It’s so difficult to pick just one! I love them all for different reasons. One character I always loved writing is Martín. He’s a snarky, clever, gay trans orc who grew up in the vibrant university city of Mink’Ayllu. In his inner monologues, he’s always joking, working through self-deprecation, or gushing about how much he loves his boyfriend and friends. He’s also the heir of a local crime family and loves conning tourists, which is how he met his boyfriend. He’s still a teenager when we meet him in this book, early in his transition and insecure about his place in life, but when he discovers that his world is much darker and more dangerous than he’d expected, he has to decide whether he grows to the challenge or keeps hiding in his fears.

What are some of the themes explored in Goddess of Limbo?

One main theme is reclaiming agency and one’s autonomy after trauma—how to rewrite the oppressive and fear-based stories you were taught into empowering ones. The world of Goddess of Limbo was corrupted by monster gods and false religions that teach people they are inherently inferior, inherently flawed. Alames, the splintered goddess who loves mortals, preaches the opposite. She sees every person as a perfect story. So there’s a big theme of who’s holding the pen to a person’s life story and through what lens we are looking at ourselves.

The book follows a large cast of marginalized characters (LGBTQ+, mental illness, different races, different classes) who embody this theme. We see how systems are designed to oppress them and the many ways they are challenging and trying to change those systems to build a fairer world.

What are some things you had to research for your novel?

Because it’s epic fantasy, this novel required a lot more research than I normally do. My world has seven distinct countries, which are inspired by Mesoamerica, Central Europe, Northern Europe, Arabia, Ethiopia, Kazakhstan and Mongolia, and Southeast Asia. The majority of the story is set in the Mesoamerica-inspired country and the European-inspired ones, but there are characters from each region, so I did a lot of research on cultures, customs, weaponry, foods, and names. I learned a bunch, which is always fun!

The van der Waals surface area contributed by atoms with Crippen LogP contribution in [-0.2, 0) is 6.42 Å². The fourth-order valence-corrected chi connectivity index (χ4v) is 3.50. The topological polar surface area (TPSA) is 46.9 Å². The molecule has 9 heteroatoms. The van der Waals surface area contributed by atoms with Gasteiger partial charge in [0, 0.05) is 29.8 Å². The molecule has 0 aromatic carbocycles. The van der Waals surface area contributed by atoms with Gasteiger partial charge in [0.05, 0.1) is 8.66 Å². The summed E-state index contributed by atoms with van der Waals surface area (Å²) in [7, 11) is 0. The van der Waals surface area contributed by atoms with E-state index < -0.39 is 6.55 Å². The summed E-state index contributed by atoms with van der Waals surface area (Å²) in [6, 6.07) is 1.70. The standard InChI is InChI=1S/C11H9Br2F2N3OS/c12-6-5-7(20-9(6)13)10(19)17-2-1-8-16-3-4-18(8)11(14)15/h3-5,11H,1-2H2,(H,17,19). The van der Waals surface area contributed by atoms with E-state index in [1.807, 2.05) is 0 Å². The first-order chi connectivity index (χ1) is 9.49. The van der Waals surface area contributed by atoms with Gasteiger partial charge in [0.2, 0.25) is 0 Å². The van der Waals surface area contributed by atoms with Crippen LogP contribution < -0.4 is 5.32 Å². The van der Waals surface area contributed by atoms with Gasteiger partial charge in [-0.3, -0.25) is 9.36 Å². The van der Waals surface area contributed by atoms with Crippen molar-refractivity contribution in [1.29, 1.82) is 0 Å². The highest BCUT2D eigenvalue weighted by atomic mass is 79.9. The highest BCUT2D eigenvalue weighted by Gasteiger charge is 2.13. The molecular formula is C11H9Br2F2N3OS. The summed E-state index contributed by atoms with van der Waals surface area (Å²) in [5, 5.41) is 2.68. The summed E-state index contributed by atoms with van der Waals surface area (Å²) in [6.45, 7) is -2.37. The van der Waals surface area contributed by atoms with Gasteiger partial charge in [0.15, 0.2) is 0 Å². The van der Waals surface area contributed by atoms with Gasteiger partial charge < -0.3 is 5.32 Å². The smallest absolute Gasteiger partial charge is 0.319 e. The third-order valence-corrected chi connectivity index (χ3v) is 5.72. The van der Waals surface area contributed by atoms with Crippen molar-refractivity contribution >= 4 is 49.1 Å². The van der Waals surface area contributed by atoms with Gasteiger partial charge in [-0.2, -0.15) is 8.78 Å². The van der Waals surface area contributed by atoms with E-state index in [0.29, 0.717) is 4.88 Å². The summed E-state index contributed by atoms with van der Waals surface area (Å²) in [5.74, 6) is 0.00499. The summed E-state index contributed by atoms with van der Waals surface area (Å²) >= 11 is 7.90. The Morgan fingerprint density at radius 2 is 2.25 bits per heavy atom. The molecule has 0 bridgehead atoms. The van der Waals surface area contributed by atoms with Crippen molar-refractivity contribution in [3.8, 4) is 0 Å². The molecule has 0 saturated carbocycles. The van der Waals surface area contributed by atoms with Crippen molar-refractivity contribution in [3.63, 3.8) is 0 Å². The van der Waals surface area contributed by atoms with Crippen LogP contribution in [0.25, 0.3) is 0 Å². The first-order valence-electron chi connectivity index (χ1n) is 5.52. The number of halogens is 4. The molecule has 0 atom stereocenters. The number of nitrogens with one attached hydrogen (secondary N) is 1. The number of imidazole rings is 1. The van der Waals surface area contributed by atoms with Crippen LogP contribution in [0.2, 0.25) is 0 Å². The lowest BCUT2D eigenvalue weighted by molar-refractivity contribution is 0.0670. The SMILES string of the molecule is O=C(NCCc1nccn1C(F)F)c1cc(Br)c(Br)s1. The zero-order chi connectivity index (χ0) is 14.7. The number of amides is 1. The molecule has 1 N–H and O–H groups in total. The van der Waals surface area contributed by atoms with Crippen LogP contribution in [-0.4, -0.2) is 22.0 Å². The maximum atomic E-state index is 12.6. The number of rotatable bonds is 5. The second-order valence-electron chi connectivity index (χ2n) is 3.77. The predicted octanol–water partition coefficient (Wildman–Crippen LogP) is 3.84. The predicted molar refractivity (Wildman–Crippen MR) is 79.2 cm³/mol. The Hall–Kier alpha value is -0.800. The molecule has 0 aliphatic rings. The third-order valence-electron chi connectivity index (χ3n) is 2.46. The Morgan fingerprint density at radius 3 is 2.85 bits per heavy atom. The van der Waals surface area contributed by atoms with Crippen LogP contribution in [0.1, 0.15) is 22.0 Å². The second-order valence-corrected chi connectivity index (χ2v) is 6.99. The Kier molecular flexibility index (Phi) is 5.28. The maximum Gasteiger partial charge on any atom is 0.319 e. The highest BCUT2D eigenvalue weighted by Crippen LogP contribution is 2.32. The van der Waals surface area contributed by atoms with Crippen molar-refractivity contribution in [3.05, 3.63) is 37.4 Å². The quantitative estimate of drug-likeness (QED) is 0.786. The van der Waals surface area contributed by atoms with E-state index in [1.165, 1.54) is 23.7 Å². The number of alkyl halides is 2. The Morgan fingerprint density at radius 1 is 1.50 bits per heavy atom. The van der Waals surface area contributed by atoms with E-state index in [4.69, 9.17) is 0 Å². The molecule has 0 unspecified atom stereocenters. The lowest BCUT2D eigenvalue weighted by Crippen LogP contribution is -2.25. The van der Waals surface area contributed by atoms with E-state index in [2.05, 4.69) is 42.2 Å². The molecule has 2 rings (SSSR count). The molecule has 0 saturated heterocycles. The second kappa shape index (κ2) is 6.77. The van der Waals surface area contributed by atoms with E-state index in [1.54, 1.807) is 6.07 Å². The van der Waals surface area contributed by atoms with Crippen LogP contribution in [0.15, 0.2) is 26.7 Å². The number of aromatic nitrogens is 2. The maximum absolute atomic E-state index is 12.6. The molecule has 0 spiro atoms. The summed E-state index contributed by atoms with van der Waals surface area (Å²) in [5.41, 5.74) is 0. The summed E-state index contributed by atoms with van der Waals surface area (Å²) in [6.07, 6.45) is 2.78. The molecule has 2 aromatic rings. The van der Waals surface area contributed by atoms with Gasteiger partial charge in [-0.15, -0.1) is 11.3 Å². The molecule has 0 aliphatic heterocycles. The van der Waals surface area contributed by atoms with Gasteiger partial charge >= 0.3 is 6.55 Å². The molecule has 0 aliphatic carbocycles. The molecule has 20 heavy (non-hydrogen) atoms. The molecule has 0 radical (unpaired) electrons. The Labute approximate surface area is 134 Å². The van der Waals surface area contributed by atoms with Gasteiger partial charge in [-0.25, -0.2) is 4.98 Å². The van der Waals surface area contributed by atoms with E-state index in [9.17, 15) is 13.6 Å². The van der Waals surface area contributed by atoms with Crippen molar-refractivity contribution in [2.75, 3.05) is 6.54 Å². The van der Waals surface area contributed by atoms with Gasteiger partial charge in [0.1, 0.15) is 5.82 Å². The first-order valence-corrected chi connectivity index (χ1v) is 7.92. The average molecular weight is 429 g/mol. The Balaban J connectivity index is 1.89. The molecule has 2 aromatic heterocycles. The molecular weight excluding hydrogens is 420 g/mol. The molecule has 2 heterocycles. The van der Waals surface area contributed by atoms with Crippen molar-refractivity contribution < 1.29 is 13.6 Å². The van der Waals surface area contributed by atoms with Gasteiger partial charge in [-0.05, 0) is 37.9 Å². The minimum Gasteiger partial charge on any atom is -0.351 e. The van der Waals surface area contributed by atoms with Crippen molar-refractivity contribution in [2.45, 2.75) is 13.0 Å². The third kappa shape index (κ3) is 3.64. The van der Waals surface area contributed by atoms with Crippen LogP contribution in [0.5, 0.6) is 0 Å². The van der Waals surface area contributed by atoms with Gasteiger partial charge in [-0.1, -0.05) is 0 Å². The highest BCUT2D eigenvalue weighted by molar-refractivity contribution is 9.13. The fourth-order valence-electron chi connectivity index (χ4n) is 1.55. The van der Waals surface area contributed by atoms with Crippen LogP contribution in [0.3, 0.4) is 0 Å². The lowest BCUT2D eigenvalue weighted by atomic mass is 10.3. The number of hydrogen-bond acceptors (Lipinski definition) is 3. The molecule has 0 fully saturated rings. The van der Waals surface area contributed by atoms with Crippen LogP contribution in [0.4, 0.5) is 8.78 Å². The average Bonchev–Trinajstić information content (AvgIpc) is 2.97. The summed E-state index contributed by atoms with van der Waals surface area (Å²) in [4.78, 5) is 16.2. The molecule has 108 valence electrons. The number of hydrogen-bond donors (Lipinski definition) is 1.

I also did extensive research on representing the identities I don’t align with. Ally, one of my main characters, required the most. She has schizoaffective disorder. There are so many vilified stories about “mad” royalty. I wanted to write a realistic, relatable character who experiences psychosis. One of my favorite resources for Ally was Esmé Weijun Wang’s brilliant non-fiction book, The Collected Schizophrenias. I highly recommend it!

Who are some of the authors who influenced you as a writer?

Growing up, I loved Victor Hugo! Les Misérables was my first taste at truly epic storytelling and it definitely influenced the scope I think in. Frances Hodgson Burnett’s A Little Princess meant a lot to me as well. Rebecca S. Buck’s Fragile Wings and Mira Grant’s Into the Drowning Deep first gave me books where I fully saw myself reflected in characters, which motivated me to write diverse, inclusive fiction. More recently, Octavia Butler’s Kindred and Amal El-Mohtar and Max Gladstone’s This is How You Lose the Time War deeply inspired me.

What books would you recommend to fans of Goddess of Limbo?

I’m sorry to admit that I haven’t read nearly enough epic fantasy yet. Thematically, I’d recommend The Gilded Ones by Namina Forna. It’s YA but deals with similar corruption and false beliefs. While the ending let me down a bit, Seanan McGuire’s Middlegame is another great read in terms of complex, non-linear storytelling. As to fantasy epics, I’d go with Samantha Shannon’s Priory of the Orange Tree, or of course, the classic George R. R. Martin’s A Song of Ice and Fire series.

Would you like to share anything else about you or your book?

Because of the delicate subject matters in Goddess of Limbo, I added a trigger warning page on my website to check out beforehand. You can find more details on the representation in the book there too: https://www.leafalls.com/representation-tw

You can also find the book trailer, the first three chapters, and more on my website.

Apart from Goddess of Limbo, my short story Emily’s Heirs is going to be featured in an upcoming LGBTQ+ SFF anthology. Elixir: Stories of Hope and Healing can now be preordered at Hansen House Books and other places (https://www.hansenhousebooks.com/product/elixir-stories-of-hope-and-healing-hardcover/). In my Sci-Fi story, an autistic teenage lesbian and her intersex best friend break into a sinister clinic to prevent eugenics.

Thank you so much for your interest in my work! For more updates and behind-the-scenes looks, please consider subscribing to my newsletter on my website (https://www.leafalls.com).

Thank you so much for this interview 🙂